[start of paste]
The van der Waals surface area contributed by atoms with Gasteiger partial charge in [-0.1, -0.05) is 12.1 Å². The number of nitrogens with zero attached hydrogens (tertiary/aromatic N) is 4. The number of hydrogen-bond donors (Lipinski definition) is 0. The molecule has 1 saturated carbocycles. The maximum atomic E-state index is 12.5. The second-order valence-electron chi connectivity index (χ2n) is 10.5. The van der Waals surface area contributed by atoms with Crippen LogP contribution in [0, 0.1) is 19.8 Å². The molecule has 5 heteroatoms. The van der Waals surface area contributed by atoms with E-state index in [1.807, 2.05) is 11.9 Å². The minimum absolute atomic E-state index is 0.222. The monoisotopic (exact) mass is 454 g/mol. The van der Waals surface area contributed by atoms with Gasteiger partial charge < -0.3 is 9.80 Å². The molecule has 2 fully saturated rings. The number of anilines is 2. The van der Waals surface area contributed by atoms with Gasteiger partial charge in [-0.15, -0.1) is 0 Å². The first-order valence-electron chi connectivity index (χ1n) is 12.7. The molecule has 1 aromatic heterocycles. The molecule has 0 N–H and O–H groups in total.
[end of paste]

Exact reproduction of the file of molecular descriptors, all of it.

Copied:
The van der Waals surface area contributed by atoms with Gasteiger partial charge in [-0.1, -0.05) is 12.1 Å². The number of nitrogens with zero attached hydrogens (tertiary/aromatic N) is 4. The number of hydrogen-bond donors (Lipinski definition) is 0. The molecule has 1 saturated carbocycles. The maximum atomic E-state index is 12.5. The second-order valence-electron chi connectivity index (χ2n) is 10.5. The van der Waals surface area contributed by atoms with Crippen LogP contribution in [0, 0.1) is 19.8 Å². The molecule has 5 heteroatoms. The van der Waals surface area contributed by atoms with E-state index in [1.807, 2.05) is 11.9 Å². The minimum absolute atomic E-state index is 0.222. The monoisotopic (exact) mass is 454 g/mol. The van der Waals surface area contributed by atoms with Gasteiger partial charge < -0.3 is 9.80 Å². The molecule has 2 fully saturated rings. The number of anilines is 2. The van der Waals surface area contributed by atoms with Gasteiger partial charge in [-0.15, -0.1) is 0 Å². The first-order valence-electron chi connectivity index (χ1n) is 12.7. The molecule has 1 aromatic heterocycles. The molecule has 0 N–H and O–H groups in total.